A timeline of events shows that problems with the contract first surfaced in July 2003, which was just one month before the system was scheduled to be completed. By September 2006, the contract was 630 days past due. At that point airport officials threatened to fine Ted's Wiring $300 a day for failing to complete the project on time. That threat was never carried out and in October of last year, Ted's Wiring was told to complete the system by the end of January 2009.
Sometime between January and June of this year, airport officials discovered that the original contract with Ted's Wiring had no provision allowing the state to collect damages for not completing the project on time. Airport officials could not explain why such provisions typically included in airport construction deals were not included in the contract with Ted's Wiring.
In May, the airport finally initiated default proceedings against Ted's Wiring and put a claim on a $1.5 million contract performance bond that covers the project. Thomas Terayama, president for Ted's Wiring, did not respond to a request for an interview for this story.
During the June hearing, airport officials said the state may have difficulty terminating the taxi contract with Ted's Wiring because the contract was allowed to drag on so long. However, the airport now says that shouldn't be a problem.
"We do not believe there should be difficulties in collecting on the surety bond as the contract is clear on services to be rendered by the contractor and the contractor's failure to complete the contract under the terms of the contract," the state Department of Transportation said in a written response to Advertiser questions. The agency oversees airports.
The taxi monitoring contract is one of 14 contracts worth more than $10 million that were awarded to Ted's Wiring by the Department of Transportation since 2000. Only one of those contracts was completed on time, according to data provide by the Ways and Means Committee. Airport officials said several of those contracts were delayed by change orders and for other reasons that were not the fault of Ted's Wiring.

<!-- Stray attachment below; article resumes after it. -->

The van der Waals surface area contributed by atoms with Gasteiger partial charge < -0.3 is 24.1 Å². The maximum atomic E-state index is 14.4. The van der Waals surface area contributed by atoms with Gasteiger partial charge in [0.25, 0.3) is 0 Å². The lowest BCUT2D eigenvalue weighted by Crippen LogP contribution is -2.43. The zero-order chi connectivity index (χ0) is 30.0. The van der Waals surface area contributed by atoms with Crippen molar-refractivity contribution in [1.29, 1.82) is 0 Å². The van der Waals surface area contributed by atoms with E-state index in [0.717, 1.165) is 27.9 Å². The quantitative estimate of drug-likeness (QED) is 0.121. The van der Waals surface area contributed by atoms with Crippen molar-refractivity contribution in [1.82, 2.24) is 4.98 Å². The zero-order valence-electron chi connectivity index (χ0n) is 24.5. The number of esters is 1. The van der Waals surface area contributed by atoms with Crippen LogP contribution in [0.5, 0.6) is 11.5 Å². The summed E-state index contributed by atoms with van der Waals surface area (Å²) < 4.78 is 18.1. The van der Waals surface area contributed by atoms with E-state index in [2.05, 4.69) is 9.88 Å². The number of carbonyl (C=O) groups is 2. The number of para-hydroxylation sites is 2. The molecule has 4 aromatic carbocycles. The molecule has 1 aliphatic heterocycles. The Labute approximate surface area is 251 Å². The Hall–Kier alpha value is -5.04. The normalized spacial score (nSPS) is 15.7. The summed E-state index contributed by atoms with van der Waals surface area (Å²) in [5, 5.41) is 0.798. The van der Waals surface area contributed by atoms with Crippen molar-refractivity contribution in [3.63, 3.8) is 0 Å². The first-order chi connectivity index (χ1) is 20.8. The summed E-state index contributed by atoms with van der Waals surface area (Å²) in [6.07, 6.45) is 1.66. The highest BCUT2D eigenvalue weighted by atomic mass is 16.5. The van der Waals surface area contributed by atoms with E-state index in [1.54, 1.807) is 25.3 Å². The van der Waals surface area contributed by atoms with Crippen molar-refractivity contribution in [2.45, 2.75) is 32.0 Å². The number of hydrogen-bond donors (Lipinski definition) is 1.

During the June hearing it also was disclosed that the state paid Ted's Wiring a total of $21,000 in late 2004 and 2005 for work completed in 1986. The payments were made as part of an effort to close out old contracts, according to airport officials. Some Ways and Means Committee members questioned why the state paid bills submitted by the contractor 19 years late, and whether the state is liable for other old bills.
"If he did the work and we owe him the money, we should pay him," explained Jeff Chang, a transportation department engineering program manager.
It is unclear whether there's a limit to how long a contractor can wait before submitting bills to the state and still get paid. State Comptroller Russ Saito did not respond to Advertiser questions on the subject.
The Department of Transportation said it will change its contract practices as a result of the problems experienced with the taxi project.
"Yes, we are examining our current project management procedures and practices and will continue to improve upon these processes including pursuing training courses in procurement methods and contract management," the department said in a written statement.